People who like high resolution music, and like to use a computer to deliver it, have been irritated for years by the failure of Windows to support this little thing called … well, let’s call it USB Audio Class 2.0*. This standard was released way back in 2006 and adopted by Apple on the Mac within a couple of years, but has only now made its way into Windows with the “Creator’s Update” – version 1703 – which began rolling out last month.
A USB audio device is a digital to analogue converter, or it might be speakers with the DAC built in, to allow the audio to be decoded outside the computer. That can improve the sound compared to that produced by the computer itself, with its own indifferent and unknown DAC.
To be clear, you could use USB Audio Class 2.0 devices with Windows, but only if they had their own special driver. With a Mac, they were just plug and play. And now with Windows they are also just plug and play.
Now let’s quickly sort a few things. First USB Audio Class 2.0 is not the same thing as USB 2.0. In general, it requires at least USB 2.0 because it needs the higher data rates to push through the required amount of data. USB Audio Class 1.0 was introduced way back in 1998 and was limited, in part, by the maximum data throughput available in USB 1.1. And, as I’ve just discovered, there’s now a USB Audio Class 3.0 which promises wider support for audio formats, and likely requires the bandwidth provided by USB 3.0 or later.
But both USB Audio Class 1.0 and 2.0 devices work perfectly happily with USB 2.0, USB 3.0 or USB 3.1, even if a USB Type-C connector is in use.
So what’s so good about USB Audio Class 2.0?
Higher definition audio support. USB Audio Class 1.0 was limited to audio with 24 bits of resolution and a sampling rate of 96kHz. Now one might argue (and you won’t get much disagreement from me) that no-one needs higher resolution than that. Indeed, that there’s no reliable evidence yet produced that anyone can hear the difference even between the CD audio standard (16 bits, 44.1kHz) and 24/96.
Nonetheless, there is a community of audiophiles, and perhaps more importantly, audio professionals, who wanted higher resolution support. Audio professionals may not care much about listening to high resolution audio, but they certainly want to record it for various technical reasons.
USB Audio Class 2.0 pushes things way out. I’ve used compatible devices with audio encoded with 32 bits of resolution and 384kHz sampling rates. In addition, there’s a sizeable community of audiophiles who are fans of Direct Stream Digital, the audio format that was used on the Super Audio CD. These days most DSD listening is done with downloads, and new material is being produced which runs at double, quadruple or even 8x (octuple?) the speed for even higher resolution. This can also be handled by USB Audio Class 2.0.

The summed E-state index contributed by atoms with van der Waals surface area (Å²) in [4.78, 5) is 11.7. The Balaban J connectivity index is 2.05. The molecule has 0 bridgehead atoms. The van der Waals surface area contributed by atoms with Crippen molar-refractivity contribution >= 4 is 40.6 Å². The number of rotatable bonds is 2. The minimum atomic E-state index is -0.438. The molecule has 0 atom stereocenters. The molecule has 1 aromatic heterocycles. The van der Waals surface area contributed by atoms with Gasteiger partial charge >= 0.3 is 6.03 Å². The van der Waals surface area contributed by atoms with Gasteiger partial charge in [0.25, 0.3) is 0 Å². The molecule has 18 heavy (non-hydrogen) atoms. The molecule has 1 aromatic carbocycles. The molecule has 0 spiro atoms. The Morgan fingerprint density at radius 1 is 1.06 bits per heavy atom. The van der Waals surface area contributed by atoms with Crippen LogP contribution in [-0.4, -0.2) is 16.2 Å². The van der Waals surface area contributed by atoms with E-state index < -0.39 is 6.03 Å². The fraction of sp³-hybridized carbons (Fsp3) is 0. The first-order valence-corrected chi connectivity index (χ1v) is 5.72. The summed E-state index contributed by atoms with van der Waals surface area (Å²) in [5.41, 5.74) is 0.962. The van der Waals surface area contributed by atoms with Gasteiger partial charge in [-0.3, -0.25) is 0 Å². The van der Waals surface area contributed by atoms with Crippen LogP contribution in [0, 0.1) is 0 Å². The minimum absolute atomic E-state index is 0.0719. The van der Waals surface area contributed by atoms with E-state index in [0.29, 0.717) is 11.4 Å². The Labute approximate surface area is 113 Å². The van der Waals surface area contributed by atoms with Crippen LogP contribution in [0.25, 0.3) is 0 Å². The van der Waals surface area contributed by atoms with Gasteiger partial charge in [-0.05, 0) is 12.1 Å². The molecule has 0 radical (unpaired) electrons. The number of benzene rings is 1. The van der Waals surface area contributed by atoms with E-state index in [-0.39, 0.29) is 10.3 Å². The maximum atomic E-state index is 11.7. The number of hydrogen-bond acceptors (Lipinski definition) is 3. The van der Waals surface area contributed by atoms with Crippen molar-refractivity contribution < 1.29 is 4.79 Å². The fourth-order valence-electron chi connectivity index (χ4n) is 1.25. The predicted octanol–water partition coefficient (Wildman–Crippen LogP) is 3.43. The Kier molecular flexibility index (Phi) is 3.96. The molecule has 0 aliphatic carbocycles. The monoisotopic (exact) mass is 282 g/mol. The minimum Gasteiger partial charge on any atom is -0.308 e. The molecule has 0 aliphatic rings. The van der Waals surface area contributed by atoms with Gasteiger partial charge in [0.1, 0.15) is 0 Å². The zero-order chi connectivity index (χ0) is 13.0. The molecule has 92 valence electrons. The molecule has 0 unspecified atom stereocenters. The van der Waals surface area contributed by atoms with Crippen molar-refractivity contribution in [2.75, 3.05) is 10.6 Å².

But not by Windows, unless the user loads in a driver provided by the DAC manufacturer. Usually it’s not too much of a hassle to do that, but there’s always that Mac envy. Why do they get to just plug it in while we have find the driver on line and install it?
DAC installation in practice
To see this in operation, I decided to plug my portable, but very high quality, Oppo HA-2 DAC into a Toshiba Portege X20W-D 2-in-1 computer which had just recently updated itself to Windows version 1703. Before doing that, I opened up “Manage audio devices” in Control Panel (found in the Hardware and Sound section). Here’s what it showed, just the built in audio device:
I plugged in the Oppo and switched it on and instantly it appeared as another audio device. Note, the system even made it the default audio device:
A Windows notification appeared saying it was setting up the device:
And after perhaps twenty seconds, Windows announced that it was all set up, ready to go:
Thank you Windows! Although it really is long overdue.
Two things to remember. Some audio devices still require their own drivers. For reasons I find difficult to comprehend, they aren’t compatible with either USB Audio Class 1.0 or 2.0.
Secondly, sometimes manufacturer specific system drivers will offer more options or capabilities than the built in Windows one. For example, installed this way the Oppo DAC could be fed music via WASAPI (a kind of direct Windows interface to the audio device) or through the standard Windows “Direct Sound” interface, but the ASIO interface was missing. ASIO in this context has nothing to do with a certain security organisation, but stands for “Audio Stream Input/Output”, which is a workaround to stop the sound from having to run through Windows processes, derived from the pro audio industry.
Likewise, in most cases the driver has a display panel which shows useful information, such as the actual sampling rate of the audio being delivered to the DAC, such as here:
But for most users, the simplicity of setup with native support by Windows for USB Audio Class 2.0 will be very welcome.
* Formally, it’s called “Universal Serial Bus Device Class Definition for Audio Devices” and there are three releases: 1.0, 2.0, 3.0.